Naidoo, according to court transcripts would go on to ingratiate himself into the lives of the Lotter siblings and would “become like a brother” to Hardus after meeting their parents.
According to Hardus’ testimony in court, Naidoo also told him that he was the third son of God.
“And I believed he was who he said he was. He told me things no one could know about,” he said during the trial.
Hardus told the court that Initially Naidoo’s attitude towards his parents was okay, but then Naidoo had told them that his father – a conservative man who did not like the relationship between him and Nicolette – was worshipping Satan.
Two days before his parents were murdered, Hardus said that Naidoo had told them that it was the will of God that they be killed as “he said he got the revelation from God himself and it was a direct instruction”.
The final plan had been for them to shock their parents with a stun gun until they were unconscious, and then tie them up and inject air bubbles into their veins, causing heart attacks.
After the parents were murdered, Naidoo encouraged Hardus to commit suicide “to be with God”, the court heard.
Although Naidoo was not present when Johan and Riekie were murdered, the Lotter siblings put the blame squarely on his shoulders, telling the court they were under his spell.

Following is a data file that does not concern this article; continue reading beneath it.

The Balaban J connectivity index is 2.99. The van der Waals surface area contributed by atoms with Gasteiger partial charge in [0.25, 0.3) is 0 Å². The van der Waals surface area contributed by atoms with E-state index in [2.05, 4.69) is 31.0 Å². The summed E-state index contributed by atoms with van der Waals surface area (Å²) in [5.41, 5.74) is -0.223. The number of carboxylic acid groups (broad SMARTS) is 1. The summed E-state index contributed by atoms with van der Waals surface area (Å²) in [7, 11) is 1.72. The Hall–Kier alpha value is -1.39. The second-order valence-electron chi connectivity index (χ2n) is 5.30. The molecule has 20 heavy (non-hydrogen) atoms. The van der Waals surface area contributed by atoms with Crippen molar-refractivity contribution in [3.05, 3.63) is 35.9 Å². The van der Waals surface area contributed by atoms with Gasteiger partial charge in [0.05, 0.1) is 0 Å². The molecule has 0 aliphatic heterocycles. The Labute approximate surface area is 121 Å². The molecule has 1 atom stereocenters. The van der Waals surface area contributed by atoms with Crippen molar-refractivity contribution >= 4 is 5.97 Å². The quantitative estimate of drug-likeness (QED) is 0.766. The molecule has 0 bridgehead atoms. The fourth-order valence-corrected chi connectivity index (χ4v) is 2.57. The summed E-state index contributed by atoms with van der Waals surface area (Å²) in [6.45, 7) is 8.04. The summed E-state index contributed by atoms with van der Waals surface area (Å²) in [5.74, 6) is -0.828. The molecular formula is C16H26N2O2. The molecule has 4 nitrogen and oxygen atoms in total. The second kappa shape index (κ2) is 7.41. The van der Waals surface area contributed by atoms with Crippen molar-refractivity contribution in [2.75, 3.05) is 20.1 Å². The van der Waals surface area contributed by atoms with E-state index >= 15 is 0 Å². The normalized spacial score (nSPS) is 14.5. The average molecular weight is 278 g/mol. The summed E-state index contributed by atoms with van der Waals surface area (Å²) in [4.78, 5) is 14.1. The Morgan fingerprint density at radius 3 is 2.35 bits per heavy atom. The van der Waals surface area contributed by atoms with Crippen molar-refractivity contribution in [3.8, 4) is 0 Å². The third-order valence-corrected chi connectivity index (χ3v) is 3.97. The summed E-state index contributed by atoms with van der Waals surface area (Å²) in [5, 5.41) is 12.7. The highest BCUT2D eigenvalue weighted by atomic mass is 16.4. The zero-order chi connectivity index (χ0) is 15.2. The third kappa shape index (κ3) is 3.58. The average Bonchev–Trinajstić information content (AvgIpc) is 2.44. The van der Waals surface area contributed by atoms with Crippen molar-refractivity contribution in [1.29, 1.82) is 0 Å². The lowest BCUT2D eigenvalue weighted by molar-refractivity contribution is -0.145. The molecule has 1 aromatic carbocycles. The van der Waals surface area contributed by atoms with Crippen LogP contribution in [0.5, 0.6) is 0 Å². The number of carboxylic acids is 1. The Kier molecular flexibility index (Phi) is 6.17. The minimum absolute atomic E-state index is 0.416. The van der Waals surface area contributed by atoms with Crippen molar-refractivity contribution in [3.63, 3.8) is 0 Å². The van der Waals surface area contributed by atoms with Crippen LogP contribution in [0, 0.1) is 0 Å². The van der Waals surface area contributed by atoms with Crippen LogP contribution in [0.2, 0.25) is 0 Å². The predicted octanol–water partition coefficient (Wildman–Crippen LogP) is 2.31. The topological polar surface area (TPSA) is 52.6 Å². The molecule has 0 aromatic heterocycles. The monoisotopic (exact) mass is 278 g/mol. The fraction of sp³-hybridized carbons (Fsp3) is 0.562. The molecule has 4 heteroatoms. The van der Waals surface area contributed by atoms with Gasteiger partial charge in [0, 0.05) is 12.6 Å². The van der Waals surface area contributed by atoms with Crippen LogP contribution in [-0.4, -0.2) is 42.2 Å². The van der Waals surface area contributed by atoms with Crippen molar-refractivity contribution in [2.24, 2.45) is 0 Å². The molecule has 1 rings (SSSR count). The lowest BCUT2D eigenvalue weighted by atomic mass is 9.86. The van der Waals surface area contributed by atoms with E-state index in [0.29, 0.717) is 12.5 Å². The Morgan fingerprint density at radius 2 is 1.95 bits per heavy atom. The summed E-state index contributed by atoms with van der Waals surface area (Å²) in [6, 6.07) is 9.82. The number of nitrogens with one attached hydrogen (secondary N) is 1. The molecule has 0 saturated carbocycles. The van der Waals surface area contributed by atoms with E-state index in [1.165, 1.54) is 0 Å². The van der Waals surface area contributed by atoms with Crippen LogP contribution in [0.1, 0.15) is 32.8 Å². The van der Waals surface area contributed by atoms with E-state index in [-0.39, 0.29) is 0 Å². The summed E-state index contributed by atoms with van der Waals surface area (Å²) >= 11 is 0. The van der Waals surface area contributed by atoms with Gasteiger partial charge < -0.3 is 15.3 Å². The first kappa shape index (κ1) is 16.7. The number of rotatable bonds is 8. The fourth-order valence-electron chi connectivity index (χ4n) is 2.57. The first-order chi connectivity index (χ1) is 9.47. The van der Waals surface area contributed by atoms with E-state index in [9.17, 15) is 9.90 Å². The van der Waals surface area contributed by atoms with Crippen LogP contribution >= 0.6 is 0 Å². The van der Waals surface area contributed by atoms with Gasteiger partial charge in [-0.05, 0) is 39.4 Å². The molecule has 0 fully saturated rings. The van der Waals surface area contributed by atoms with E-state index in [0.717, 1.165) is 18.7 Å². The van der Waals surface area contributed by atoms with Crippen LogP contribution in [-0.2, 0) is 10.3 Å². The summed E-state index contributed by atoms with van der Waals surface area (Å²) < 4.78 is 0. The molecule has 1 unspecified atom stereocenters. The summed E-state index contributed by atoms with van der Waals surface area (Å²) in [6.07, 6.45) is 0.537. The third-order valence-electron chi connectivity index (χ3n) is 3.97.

The ultimate reason for the murders?
Naidoo, it was claimed, would have had access to the Lotters’ properties, cars, boat and their money.
Naidoo denied all the allegations against him during the trial and maintained his innocence.
After a gruelling trial, all three were convicted for the murders of the Lotters.
Hardus and Nicolette were sentenced to 10 and 12 years respectively while Naidoo, who the court found had manipulated the siblings into believing that he was the third son of God and told them that God wanted their parents dead, was handed two life sentences.
Naidoo has to serve 25 years before being eligible for parole.
In his judgment, Gyanda compared their case to the brainwashing of followers in the 1978 Jonestown cult massacre in which Californian preacher Jim Jones murdered 276 children and 638 adults with cyanide-laced fruit punch.
In 2018 Hardus was released from prison with his parole ending in 2019.
Nicolette, who broke up with Naidoo after the murders, married in prison in 2017 and has also been freed from jail.
Naidoo maintains that he was unfairly treated during the trial as he was given two life sentences despite not been physically at the crime scene, “yet those who killed their parents are serving much less sentences”, he told the Sunday Tribune in 2013.
The Lotter trial has many similarities to the 2015 Electus per Deus’s serial killings involving Cecilia Steyn, Zak Valentine, Marcel Steyn, Marinda Steyn and Le Roux Steyn that was recently turned into a hit true crime docu-series, Devilsdrop.
Like Cecilia, Naidoo used the dark side of religion to manipulate his followers and like Cecilia, Naidoo was not present at the murders, yet was convicted for them.